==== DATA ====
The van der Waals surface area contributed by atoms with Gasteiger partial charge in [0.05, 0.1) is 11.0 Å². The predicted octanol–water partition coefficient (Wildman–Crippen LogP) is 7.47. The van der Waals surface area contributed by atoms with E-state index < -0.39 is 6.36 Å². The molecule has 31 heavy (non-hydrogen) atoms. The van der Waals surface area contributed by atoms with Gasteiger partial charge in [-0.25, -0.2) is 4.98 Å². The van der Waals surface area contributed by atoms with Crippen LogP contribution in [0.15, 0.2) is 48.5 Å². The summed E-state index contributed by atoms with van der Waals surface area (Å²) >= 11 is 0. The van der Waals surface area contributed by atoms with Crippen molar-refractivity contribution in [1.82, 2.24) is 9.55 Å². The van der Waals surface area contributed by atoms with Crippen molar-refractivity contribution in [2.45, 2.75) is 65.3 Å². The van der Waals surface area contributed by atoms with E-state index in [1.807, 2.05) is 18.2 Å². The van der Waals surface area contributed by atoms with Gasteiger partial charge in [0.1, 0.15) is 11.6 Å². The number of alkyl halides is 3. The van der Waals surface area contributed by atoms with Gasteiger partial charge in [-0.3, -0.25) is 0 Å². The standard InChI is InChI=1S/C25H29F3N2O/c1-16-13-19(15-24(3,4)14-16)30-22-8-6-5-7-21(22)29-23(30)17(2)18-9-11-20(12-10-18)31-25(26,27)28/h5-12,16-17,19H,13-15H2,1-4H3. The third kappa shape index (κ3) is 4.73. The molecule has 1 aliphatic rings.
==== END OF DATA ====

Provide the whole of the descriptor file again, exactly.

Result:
The van der Waals surface area contributed by atoms with Gasteiger partial charge in [0.05, 0.1) is 11.0 Å². The predicted octanol–water partition coefficient (Wildman–Crippen LogP) is 7.47. The van der Waals surface area contributed by atoms with E-state index < -0.39 is 6.36 Å². The molecule has 31 heavy (non-hydrogen) atoms. The van der Waals surface area contributed by atoms with Gasteiger partial charge in [-0.25, -0.2) is 4.98 Å². The van der Waals surface area contributed by atoms with Crippen LogP contribution in [0.15, 0.2) is 48.5 Å². The summed E-state index contributed by atoms with van der Waals surface area (Å²) >= 11 is 0. The van der Waals surface area contributed by atoms with Crippen molar-refractivity contribution in [1.82, 2.24) is 9.55 Å². The van der Waals surface area contributed by atoms with Crippen molar-refractivity contribution in [2.45, 2.75) is 65.3 Å². The van der Waals surface area contributed by atoms with E-state index in [1.807, 2.05) is 18.2 Å². The van der Waals surface area contributed by atoms with Gasteiger partial charge in [0.1, 0.15) is 11.6 Å². The number of alkyl halides is 3. The van der Waals surface area contributed by atoms with Gasteiger partial charge in [-0.3, -0.25) is 0 Å². The standard InChI is InChI=1S/C25H29F3N2O/c1-16-13-19(15-24(3,4)14-16)30-22-8-6-5-7-21(22)29-23(30)17(2)18-9-11-20(12-10-18)31-25(26,27)28/h5-12,16-17,19H,13-15H2,1-4H3. The third kappa shape index (κ3) is 4.73. The molecule has 1 aliphatic rings.